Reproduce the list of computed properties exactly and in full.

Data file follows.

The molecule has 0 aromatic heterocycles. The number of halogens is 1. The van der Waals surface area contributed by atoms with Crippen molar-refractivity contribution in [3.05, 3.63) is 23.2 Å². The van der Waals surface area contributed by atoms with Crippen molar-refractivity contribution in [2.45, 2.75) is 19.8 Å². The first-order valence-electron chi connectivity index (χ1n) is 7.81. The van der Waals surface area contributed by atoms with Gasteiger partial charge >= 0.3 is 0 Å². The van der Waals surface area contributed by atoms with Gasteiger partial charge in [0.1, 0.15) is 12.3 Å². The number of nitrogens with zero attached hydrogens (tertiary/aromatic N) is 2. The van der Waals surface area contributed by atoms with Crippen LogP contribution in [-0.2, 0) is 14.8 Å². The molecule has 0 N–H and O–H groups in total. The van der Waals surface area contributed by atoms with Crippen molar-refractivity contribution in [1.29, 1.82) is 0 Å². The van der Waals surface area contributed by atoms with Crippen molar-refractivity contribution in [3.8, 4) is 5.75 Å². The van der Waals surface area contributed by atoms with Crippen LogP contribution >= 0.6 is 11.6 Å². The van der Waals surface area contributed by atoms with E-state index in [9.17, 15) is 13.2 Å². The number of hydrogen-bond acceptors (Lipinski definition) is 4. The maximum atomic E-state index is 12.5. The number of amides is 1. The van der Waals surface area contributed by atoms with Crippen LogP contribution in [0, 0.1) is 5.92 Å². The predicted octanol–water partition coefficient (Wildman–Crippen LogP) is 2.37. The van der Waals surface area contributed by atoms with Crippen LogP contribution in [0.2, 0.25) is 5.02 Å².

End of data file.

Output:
The molecule has 0 aromatic heterocycles. The number of halogens is 1. The van der Waals surface area contributed by atoms with Crippen molar-refractivity contribution in [3.05, 3.63) is 23.2 Å². The van der Waals surface area contributed by atoms with Crippen molar-refractivity contribution in [2.45, 2.75) is 19.8 Å². The first-order valence-electron chi connectivity index (χ1n) is 7.81. The van der Waals surface area contributed by atoms with Gasteiger partial charge >= 0.3 is 0 Å². The van der Waals surface area contributed by atoms with Gasteiger partial charge in [0.1, 0.15) is 12.3 Å². The number of nitrogens with zero attached hydrogens (tertiary/aromatic N) is 2. The van der Waals surface area contributed by atoms with Crippen LogP contribution in [-0.2, 0) is 14.8 Å². The molecule has 0 N–H and O–H groups in total. The van der Waals surface area contributed by atoms with Crippen molar-refractivity contribution in [1.29, 1.82) is 0 Å². The van der Waals surface area contributed by atoms with Crippen molar-refractivity contribution in [3.8, 4) is 5.75 Å². The van der Waals surface area contributed by atoms with Crippen LogP contribution >= 0.6 is 11.6 Å². The van der Waals surface area contributed by atoms with E-state index in [9.17, 15) is 13.2 Å². The number of hydrogen-bond acceptors (Lipinski definition) is 4. The maximum atomic E-state index is 12.5. The number of amides is 1. The van der Waals surface area contributed by atoms with Crippen LogP contribution in [0, 0.1) is 5.92 Å². The predicted octanol–water partition coefficient (Wildman–Crippen LogP) is 2.37. The van der Waals surface area contributed by atoms with Crippen LogP contribution in [0.2, 0.25) is 5.02 Å².